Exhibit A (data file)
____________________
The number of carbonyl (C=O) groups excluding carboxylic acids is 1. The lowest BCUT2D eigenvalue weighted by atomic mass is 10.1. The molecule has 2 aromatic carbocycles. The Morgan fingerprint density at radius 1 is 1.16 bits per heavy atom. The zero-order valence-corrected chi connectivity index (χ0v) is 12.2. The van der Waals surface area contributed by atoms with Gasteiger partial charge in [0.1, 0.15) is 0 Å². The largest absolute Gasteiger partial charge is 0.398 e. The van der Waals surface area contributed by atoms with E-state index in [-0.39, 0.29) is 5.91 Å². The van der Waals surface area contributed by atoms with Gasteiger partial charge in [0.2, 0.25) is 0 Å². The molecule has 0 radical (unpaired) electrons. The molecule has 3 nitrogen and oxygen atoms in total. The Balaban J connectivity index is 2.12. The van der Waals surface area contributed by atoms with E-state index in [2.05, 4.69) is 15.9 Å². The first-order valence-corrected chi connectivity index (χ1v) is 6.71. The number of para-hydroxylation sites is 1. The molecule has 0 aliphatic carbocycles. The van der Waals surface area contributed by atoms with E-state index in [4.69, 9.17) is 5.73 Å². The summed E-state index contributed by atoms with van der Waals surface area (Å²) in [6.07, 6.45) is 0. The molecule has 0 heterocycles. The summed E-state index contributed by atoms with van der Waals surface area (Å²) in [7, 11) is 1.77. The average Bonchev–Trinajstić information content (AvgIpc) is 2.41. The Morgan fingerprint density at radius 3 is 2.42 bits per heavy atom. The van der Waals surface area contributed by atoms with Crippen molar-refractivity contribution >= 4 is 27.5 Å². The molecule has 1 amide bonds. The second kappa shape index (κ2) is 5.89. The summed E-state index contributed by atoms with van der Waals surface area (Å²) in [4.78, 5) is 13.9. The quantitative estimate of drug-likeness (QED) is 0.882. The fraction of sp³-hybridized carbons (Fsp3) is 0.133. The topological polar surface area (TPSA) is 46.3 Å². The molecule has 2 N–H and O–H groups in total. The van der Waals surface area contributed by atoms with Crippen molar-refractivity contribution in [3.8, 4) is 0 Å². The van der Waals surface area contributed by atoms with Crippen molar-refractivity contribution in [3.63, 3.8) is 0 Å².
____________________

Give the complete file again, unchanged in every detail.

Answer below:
The number of carbonyl (C=O) groups excluding carboxylic acids is 1. The lowest BCUT2D eigenvalue weighted by atomic mass is 10.1. The molecule has 2 aromatic carbocycles. The Morgan fingerprint density at radius 1 is 1.16 bits per heavy atom. The zero-order valence-corrected chi connectivity index (χ0v) is 12.2. The van der Waals surface area contributed by atoms with Gasteiger partial charge in [0.1, 0.15) is 0 Å². The largest absolute Gasteiger partial charge is 0.398 e. The van der Waals surface area contributed by atoms with E-state index in [-0.39, 0.29) is 5.91 Å². The van der Waals surface area contributed by atoms with Gasteiger partial charge in [0.2, 0.25) is 0 Å². The molecule has 0 radical (unpaired) electrons. The molecule has 3 nitrogen and oxygen atoms in total. The Balaban J connectivity index is 2.12. The van der Waals surface area contributed by atoms with E-state index in [2.05, 4.69) is 15.9 Å². The first-order valence-corrected chi connectivity index (χ1v) is 6.71. The number of para-hydroxylation sites is 1. The molecule has 0 aliphatic carbocycles. The van der Waals surface area contributed by atoms with E-state index in [4.69, 9.17) is 5.73 Å². The summed E-state index contributed by atoms with van der Waals surface area (Å²) in [6.07, 6.45) is 0. The molecule has 0 heterocycles. The summed E-state index contributed by atoms with van der Waals surface area (Å²) in [7, 11) is 1.77. The average Bonchev–Trinajstić information content (AvgIpc) is 2.41. The Morgan fingerprint density at radius 3 is 2.42 bits per heavy atom. The van der Waals surface area contributed by atoms with Crippen molar-refractivity contribution >= 4 is 27.5 Å². The molecule has 1 amide bonds. The second kappa shape index (κ2) is 5.89. The summed E-state index contributed by atoms with van der Waals surface area (Å²) in [4.78, 5) is 13.9. The quantitative estimate of drug-likeness (QED) is 0.882. The fraction of sp³-hybridized carbons (Fsp3) is 0.133. The topological polar surface area (TPSA) is 46.3 Å². The molecule has 2 N–H and O–H groups in total. The van der Waals surface area contributed by atoms with Crippen molar-refractivity contribution in [3.8, 4) is 0 Å². The van der Waals surface area contributed by atoms with Crippen molar-refractivity contribution in [3.63, 3.8) is 0 Å².